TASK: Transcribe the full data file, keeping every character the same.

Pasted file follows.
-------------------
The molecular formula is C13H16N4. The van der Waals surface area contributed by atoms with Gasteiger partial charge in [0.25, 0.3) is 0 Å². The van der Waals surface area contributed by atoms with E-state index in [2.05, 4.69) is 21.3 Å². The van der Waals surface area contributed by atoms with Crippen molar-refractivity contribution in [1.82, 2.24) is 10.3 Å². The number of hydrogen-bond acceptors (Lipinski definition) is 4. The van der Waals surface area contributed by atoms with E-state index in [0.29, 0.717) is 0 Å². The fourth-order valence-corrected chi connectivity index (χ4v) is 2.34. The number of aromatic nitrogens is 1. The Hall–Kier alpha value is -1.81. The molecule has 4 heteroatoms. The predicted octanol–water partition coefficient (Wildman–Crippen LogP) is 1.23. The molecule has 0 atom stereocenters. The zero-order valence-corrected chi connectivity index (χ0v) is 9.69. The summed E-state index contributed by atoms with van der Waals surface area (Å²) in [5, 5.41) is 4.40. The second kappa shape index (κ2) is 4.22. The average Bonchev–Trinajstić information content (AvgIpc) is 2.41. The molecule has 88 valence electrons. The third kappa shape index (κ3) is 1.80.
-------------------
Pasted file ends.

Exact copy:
The molecular formula is C13H16N4. The van der Waals surface area contributed by atoms with Gasteiger partial charge in [0.25, 0.3) is 0 Å². The van der Waals surface area contributed by atoms with E-state index in [2.05, 4.69) is 21.3 Å². The van der Waals surface area contributed by atoms with Crippen molar-refractivity contribution in [1.82, 2.24) is 10.3 Å². The number of hydrogen-bond acceptors (Lipinski definition) is 4. The van der Waals surface area contributed by atoms with E-state index in [0.29, 0.717) is 0 Å². The fourth-order valence-corrected chi connectivity index (χ4v) is 2.34. The number of aromatic nitrogens is 1. The Hall–Kier alpha value is -1.81. The molecule has 4 heteroatoms. The predicted octanol–water partition coefficient (Wildman–Crippen LogP) is 1.23. The molecule has 0 atom stereocenters. The zero-order valence-corrected chi connectivity index (χ0v) is 9.69. The summed E-state index contributed by atoms with van der Waals surface area (Å²) in [5, 5.41) is 4.40. The second kappa shape index (κ2) is 4.22. The average Bonchev–Trinajstić information content (AvgIpc) is 2.41. The molecule has 88 valence electrons. The third kappa shape index (κ3) is 1.80.